New Franchise Heats Up Canadian Hockey
SCOTT SIMON, host:
Vancouver won the first game of hockey Stanley Cup over the Boston Bruins on Wednesday. Vancouver returns to their home ice tonight.
On Tuesday, the National Hockey League announced the sale of the Atlanta Thrashers to group that will relocate the team to Winnipeg, Manitoba. That move will eventually require a realigning in the league's conferences and divisions, but next season, the Winnipeg, whatever they're going to call themselves, will stay in the Southeast Division. Thats the Southeast United States. They're going to play games against Washington, Tampa Bay, Florida and Carolina. Their nearest division rival will be 1,200 miles or more away.
Former NHL goalie Kelly Hrudey is now a hockey analyst for the CBC. He joins us from Vancouver, where he's covering the Stanley Cup Finals. Mr. Hrudey, thanks so much for being with us.
Mr. KELLY HRUDEY (Hockey Analyst, CBC, Former NHL Goalie): Yeah. Thanks for the call.
SIMON: So, I mean, they've known this sale has been going on for some time. Why didn't they realign the league?
(Soundbite of laughter)
Mr. HRUDEY: I just don't think it's quite that easy. I think on the surface it looks as, oh boy, that doesn't make any sense. I think it happened rather quickly. I suspect that for sure by next year at this same time we'll be talking and everything will be rectified. But you're right, definitely, Scott, it's going to be a hardship for the players.
SIMON: Mr. Hrudey, you played 16 NHL seasons. Help us understand what it's going to be like for that Winnipeg franchise next year.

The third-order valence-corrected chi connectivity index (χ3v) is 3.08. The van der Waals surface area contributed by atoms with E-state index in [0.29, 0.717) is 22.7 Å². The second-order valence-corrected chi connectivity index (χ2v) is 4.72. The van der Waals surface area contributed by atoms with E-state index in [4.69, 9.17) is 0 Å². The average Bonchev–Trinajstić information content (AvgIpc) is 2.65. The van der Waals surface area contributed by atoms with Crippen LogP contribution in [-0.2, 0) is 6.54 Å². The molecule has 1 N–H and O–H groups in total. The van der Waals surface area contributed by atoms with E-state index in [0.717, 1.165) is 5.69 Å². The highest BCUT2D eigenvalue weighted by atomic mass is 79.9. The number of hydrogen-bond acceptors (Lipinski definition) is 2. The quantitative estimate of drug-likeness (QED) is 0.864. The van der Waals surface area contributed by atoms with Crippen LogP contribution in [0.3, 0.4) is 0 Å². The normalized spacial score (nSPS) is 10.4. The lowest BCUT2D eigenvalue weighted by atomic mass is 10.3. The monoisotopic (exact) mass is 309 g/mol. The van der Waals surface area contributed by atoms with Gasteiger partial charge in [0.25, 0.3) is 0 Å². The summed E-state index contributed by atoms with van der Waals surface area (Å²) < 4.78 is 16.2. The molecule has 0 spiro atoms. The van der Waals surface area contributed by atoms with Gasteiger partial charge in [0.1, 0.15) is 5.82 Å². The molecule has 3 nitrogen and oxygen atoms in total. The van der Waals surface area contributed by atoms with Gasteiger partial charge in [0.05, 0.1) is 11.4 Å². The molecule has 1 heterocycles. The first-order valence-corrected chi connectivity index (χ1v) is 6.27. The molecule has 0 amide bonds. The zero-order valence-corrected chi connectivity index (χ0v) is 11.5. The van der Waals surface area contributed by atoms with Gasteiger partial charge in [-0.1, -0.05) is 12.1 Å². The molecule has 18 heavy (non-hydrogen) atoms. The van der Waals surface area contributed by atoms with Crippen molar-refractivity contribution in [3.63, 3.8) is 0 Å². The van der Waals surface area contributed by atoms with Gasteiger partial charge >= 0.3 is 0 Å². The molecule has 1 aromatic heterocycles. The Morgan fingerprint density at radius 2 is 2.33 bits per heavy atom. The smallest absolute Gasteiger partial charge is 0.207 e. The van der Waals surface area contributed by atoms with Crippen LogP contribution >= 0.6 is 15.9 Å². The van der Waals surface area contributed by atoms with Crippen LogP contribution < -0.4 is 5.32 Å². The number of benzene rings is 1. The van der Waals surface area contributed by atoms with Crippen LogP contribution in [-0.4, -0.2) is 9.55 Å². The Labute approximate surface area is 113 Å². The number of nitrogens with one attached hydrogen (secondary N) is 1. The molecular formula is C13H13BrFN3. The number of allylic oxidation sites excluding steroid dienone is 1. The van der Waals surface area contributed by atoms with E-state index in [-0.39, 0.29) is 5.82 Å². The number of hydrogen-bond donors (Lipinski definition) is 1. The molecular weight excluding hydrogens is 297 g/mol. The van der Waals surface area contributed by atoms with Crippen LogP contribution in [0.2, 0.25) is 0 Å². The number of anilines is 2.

Mr. HRUDEY: Well, first of all, I think the fan base itself is going to be pretty electric, so the players can feed off that a little bit. But...
SIMON: When playing their home, but they're going to be gone for, like, a month at a time or more.
Mr. HRUDEY: You're right. And having said that, though, because I - I'm going to say, fortunate enough to play in California for 10 of my years in the league, and at that time, especially when I started, we only had one California team - we didn't have Anaheim, we didn't have San Jose to lessen the travel burden.
And so we would be at home for two weeks and then on the road for a full two weeks. And I found that actually, Scott, a little bit easier to a certain degree than when I played out on the east coast. I was with the Islanders.
Let's say, for instance, we had a Saturday home game. We might play Sunday somewhere on the road, home again for Tuesday and on the road again Thursday and then start that routine over. So, it seemed as though, although you're in your own bed more often you're going to the airport more often. And I find that to be really grinding.
SIMON: Well, what about, say, the players for Tampa Bay or Carolina?
Mr. HRUDEY: Yep.
SIMON: Going to be rough on them to make that trip?
Mr. HRUDEY: I think you're right. It will add to their burden for sure. I mean, but you look at some of these teams and what I find so exciting about it is that they actually monitor their sleep habits as much as for the regular people, like you and I that aren't in the same physical shape that the players, I think it adds to the jetlag and so on. But these guys are so good and the medical people around them are so good adjusting to that, that I don't think it will be as big an issue as it would have been 20 years ago, that's for sure.
SIMON: 'Cause 20 years ago, you just, what, could get on the plane and, forgive me, have a few brews?
Mr. HRUDEY: That's the point I'm trying to make and you're exactly right, Scott.
(Soundbite of laughter)
Mr. HRUDEY: These guys, they're so well-conditioned, they understand what you put into your body post-game, and that sort of stuff just doesn't go on any more.
And I can relate a little bit of a story. I was on one of the team charters about three of four years ago, I guess, and it was right near the holiday season. And this particular team was going to have some days off coming up. And so it was short flight but they landed in their city. And I asked the flight attendant how many beers did you bring on and how many do you have left? And she said, we came onboard with 48 and they had 47 left when they landed.
SIMON: CBC's Kelly Hrudey speaking from Vancouver. Thanks so much for being with us.
Mr. HRUDEY: Anytime, Scott. Transcript provided by NPR, Copyright NPR.